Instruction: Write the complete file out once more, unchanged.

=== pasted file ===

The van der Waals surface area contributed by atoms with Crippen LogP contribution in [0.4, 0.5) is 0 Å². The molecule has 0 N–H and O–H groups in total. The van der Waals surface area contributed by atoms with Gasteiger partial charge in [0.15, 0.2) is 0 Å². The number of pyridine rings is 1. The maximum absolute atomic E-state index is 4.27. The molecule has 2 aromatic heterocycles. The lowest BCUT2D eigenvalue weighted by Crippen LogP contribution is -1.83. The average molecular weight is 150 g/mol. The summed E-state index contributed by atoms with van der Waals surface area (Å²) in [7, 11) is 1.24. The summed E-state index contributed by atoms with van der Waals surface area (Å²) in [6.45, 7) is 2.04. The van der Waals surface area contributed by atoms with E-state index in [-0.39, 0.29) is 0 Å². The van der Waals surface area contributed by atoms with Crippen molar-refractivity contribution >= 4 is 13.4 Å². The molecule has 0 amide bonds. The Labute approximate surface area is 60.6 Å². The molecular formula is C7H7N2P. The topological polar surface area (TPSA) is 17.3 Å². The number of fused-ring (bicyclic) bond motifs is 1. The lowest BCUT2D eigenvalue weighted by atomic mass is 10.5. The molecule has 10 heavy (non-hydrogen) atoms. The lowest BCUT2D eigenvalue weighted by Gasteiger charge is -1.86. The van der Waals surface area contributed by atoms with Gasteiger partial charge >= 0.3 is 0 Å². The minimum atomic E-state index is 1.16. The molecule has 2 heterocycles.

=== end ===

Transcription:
The van der Waals surface area contributed by atoms with Crippen LogP contribution in [0.4, 0.5) is 0 Å². The molecule has 0 N–H and O–H groups in total. The van der Waals surface area contributed by atoms with Gasteiger partial charge in [0.15, 0.2) is 0 Å². The number of pyridine rings is 1. The maximum absolute atomic E-state index is 4.27. The molecule has 2 aromatic heterocycles. The lowest BCUT2D eigenvalue weighted by Crippen LogP contribution is -1.83. The average molecular weight is 150 g/mol. The summed E-state index contributed by atoms with van der Waals surface area (Å²) in [7, 11) is 1.24. The summed E-state index contributed by atoms with van der Waals surface area (Å²) in [6.45, 7) is 2.04. The van der Waals surface area contributed by atoms with E-state index in [-0.39, 0.29) is 0 Å². The van der Waals surface area contributed by atoms with Crippen molar-refractivity contribution >= 4 is 13.4 Å². The molecule has 0 amide bonds. The Labute approximate surface area is 60.6 Å². The molecular formula is C7H7N2P. The topological polar surface area (TPSA) is 17.3 Å². The number of fused-ring (bicyclic) bond motifs is 1. The lowest BCUT2D eigenvalue weighted by atomic mass is 10.5. The molecule has 10 heavy (non-hydrogen) atoms. The lowest BCUT2D eigenvalue weighted by Gasteiger charge is -1.86. The van der Waals surface area contributed by atoms with Gasteiger partial charge >= 0.3 is 0 Å². The minimum atomic E-state index is 1.16. The molecule has 2 heterocycles.